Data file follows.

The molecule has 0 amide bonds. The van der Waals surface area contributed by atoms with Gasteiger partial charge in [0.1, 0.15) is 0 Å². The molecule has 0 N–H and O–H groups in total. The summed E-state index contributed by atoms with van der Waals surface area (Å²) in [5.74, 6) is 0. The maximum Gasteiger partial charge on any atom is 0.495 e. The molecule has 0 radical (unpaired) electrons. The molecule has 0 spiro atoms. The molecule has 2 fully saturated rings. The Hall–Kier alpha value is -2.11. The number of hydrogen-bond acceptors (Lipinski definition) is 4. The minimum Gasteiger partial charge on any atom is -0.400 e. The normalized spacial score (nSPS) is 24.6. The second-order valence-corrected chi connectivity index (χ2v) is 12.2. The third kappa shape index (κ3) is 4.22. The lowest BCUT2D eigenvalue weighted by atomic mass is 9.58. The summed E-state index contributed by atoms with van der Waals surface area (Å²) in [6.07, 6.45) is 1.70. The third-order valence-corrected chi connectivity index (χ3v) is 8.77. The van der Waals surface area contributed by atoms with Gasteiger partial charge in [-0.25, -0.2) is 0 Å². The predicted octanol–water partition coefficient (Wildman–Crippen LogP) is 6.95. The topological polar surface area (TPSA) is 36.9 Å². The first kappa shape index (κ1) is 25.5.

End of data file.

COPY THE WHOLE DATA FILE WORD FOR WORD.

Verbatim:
The molecule has 0 amide bonds. The van der Waals surface area contributed by atoms with Gasteiger partial charge in [0.1, 0.15) is 0 Å². The molecule has 0 N–H and O–H groups in total. The summed E-state index contributed by atoms with van der Waals surface area (Å²) in [5.74, 6) is 0. The maximum Gasteiger partial charge on any atom is 0.495 e. The molecule has 0 radical (unpaired) electrons. The molecule has 0 spiro atoms. The molecule has 2 fully saturated rings. The Hall–Kier alpha value is -2.11. The number of hydrogen-bond acceptors (Lipinski definition) is 4. The minimum Gasteiger partial charge on any atom is -0.400 e. The normalized spacial score (nSPS) is 24.6. The second-order valence-corrected chi connectivity index (χ2v) is 12.2. The third kappa shape index (κ3) is 4.22. The lowest BCUT2D eigenvalue weighted by atomic mass is 9.58. The summed E-state index contributed by atoms with van der Waals surface area (Å²) in [6.07, 6.45) is 1.70. The third-order valence-corrected chi connectivity index (χ3v) is 8.77. The van der Waals surface area contributed by atoms with Gasteiger partial charge in [-0.25, -0.2) is 0 Å². The predicted octanol–water partition coefficient (Wildman–Crippen LogP) is 6.95. The topological polar surface area (TPSA) is 36.9 Å². The first kappa shape index (κ1) is 25.5.